2 Ways the FDA Currently Regulates PRP Therapy

It is quite common for critics of PRP therapy to claim that it is completely unregulated and therefore prone to a wild west sort of attitude. Nothing could be further from the truth. PRP injections as a treatment for hair loss, osteoarthritis, musculoskeletal injuries, and facial and vaginal rejuvenation is not unregulated. To say otherwise is to demonstrate either ignorance or a disingenuousness that has no place in the regenerative medicine discussion.

Unfortunately, claims that regenerative medicine procedures are unregulated permeate media reports. Many of these claims are made by uninformed journalists who simply report what they are told. But they are being misinformed by medical professionals who ought to know better. FDA regulations currently control how PRP therapy can be used.

It’s true that not all doctors and clinics operate within the current regulations. It’s also true that they should be stopped from doing so. But the actions of a few do not justify the hysteria surrounding PRP therapy. Rather than condemning what has proved to be successful therapy for numerous applications, we ought to be informing consumers of current regulations, how these are adhered to, and how patient’s benefit as a result.

1. Regulation of PRP Material

PRP therapy is regulated in two ways, the first of which is the material itself. PRP, known more formally as platelet-rich plasma, is derived from the blood of the patient being treated. A doctor performs a simple blood draw, processes the blood in a specialized centrifuge to separate out platelets and growth factors, and then injects the resulting PRP material into the desired site.

The material used in PRP injections is described as autologous because the patient being treated donates it. Doctors are not using blood from strangers. As for the FDA regulations, PRP material is governed by part 1271 of the FDA’s Code of Regulations.

According to those regulations, a doctor may harvest and utilize PRP to treat a variety of injuries and diseases as long as the blood used in the preparation of PRP is both autologous and minimally manipulated. The regulations go on to explain what minimal manipulation is. Provided those two conditions are met, doctors can use PRP injections to treat bone, cartilage, ligaments, skin, tendons, and more. They are not required to submit their procedures to the FDA for further approval.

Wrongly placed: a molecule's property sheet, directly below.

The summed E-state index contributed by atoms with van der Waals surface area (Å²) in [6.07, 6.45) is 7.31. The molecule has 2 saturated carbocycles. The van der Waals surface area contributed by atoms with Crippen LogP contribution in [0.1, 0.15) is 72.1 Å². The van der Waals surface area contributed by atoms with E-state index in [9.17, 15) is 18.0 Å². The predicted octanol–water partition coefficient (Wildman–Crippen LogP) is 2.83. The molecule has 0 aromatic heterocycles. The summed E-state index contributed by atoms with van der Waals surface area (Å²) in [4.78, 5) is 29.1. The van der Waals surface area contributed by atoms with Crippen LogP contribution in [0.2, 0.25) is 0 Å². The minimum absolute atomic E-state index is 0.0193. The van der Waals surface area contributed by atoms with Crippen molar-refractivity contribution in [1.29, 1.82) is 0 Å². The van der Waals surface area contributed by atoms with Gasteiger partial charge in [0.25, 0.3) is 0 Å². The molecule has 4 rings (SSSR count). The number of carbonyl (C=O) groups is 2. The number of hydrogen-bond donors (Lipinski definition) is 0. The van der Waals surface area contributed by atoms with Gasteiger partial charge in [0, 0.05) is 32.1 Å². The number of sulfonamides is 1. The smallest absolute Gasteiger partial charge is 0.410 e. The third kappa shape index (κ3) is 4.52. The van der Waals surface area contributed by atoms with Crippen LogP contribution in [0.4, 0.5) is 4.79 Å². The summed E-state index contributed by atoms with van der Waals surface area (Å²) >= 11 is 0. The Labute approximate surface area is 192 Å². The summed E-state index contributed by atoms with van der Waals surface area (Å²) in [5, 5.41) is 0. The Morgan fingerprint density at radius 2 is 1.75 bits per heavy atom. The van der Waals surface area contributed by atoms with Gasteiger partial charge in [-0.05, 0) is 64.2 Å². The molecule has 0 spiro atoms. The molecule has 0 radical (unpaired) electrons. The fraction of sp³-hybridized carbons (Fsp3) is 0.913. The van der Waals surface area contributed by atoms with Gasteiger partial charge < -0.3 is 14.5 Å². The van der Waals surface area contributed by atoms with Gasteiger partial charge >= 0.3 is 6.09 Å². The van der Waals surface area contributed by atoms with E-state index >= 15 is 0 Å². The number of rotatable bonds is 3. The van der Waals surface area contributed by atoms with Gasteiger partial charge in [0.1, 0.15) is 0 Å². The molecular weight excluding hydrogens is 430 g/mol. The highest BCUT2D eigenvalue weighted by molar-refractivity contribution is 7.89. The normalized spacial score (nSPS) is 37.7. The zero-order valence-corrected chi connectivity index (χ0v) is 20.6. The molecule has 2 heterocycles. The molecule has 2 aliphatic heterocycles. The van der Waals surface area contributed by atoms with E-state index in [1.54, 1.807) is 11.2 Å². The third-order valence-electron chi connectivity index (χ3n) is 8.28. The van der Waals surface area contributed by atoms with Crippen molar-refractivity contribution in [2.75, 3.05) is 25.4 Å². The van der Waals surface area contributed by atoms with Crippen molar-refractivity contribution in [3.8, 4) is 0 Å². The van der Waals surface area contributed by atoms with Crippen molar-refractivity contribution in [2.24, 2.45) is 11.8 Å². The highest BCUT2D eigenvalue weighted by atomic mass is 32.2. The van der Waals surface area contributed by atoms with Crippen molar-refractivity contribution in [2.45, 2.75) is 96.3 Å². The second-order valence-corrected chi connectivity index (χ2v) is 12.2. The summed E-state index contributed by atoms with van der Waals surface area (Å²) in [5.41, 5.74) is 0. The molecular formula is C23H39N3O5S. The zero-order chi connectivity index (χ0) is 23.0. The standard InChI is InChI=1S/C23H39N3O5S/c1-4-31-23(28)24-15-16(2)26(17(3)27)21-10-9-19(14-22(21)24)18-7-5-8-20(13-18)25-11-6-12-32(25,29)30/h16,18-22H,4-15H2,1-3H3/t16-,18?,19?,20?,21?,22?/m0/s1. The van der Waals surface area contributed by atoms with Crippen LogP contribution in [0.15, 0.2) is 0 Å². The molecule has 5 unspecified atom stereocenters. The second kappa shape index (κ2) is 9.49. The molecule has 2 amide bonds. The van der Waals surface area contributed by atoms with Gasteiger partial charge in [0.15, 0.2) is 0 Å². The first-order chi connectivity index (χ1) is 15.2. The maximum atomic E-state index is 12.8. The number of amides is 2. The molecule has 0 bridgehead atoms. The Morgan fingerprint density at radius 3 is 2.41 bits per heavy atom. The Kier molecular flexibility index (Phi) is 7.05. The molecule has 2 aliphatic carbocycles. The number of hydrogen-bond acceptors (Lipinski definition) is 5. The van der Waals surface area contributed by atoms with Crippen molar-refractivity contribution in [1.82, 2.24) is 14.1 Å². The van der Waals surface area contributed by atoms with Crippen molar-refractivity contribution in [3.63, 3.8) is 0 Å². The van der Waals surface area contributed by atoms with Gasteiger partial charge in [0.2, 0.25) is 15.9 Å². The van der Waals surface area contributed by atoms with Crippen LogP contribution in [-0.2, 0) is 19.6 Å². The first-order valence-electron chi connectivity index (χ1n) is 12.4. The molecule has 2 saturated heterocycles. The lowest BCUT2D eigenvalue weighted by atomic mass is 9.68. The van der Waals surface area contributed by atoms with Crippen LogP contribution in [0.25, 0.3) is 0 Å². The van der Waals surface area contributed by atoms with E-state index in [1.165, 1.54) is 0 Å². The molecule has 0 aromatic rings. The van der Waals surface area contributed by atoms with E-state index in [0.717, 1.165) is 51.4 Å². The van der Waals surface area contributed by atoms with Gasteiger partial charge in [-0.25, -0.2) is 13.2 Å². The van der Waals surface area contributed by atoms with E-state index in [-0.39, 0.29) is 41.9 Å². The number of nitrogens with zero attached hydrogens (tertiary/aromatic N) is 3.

2. Regulation of PRP Devices

Doctors utilize specialized centrifuges to process the blood used in PRP procedures, explains Utah-based Apex Biologix, a company that supplies doctors with regenerative medicine equipment and supplies. Every piece Apex sells is regulated under the same section, under what is known as the 510(k) application.

Companies like Apex wishing to submit new devices to the FDA for approval may do so under the 510(k) statute that doesn’t require years’ worth of testing and approval. As long as the device in question is substantially equivalent to an already approved device currently on the market, approval is granted.

In essence, section 1271 and the 510(k) statute prevent companies like Apex from selling equipment that does not meet current standards. So every centrifuge or PRP kit, etc. they sell to doctors and clinics is already FDA approved.

It is both unwise and disingenuous to claim that PRP therapy is unregulated. It is just plain wrong to insinuate or outright state that the regenerative medicine industry is nothing but a wild west environment where anything goes. It’s simply not true. The vast majority of doctors and clinics offering PRP and stem cell therapies are doing so legitimately and well within the boundaries of FDA regulations. That’s the truth.

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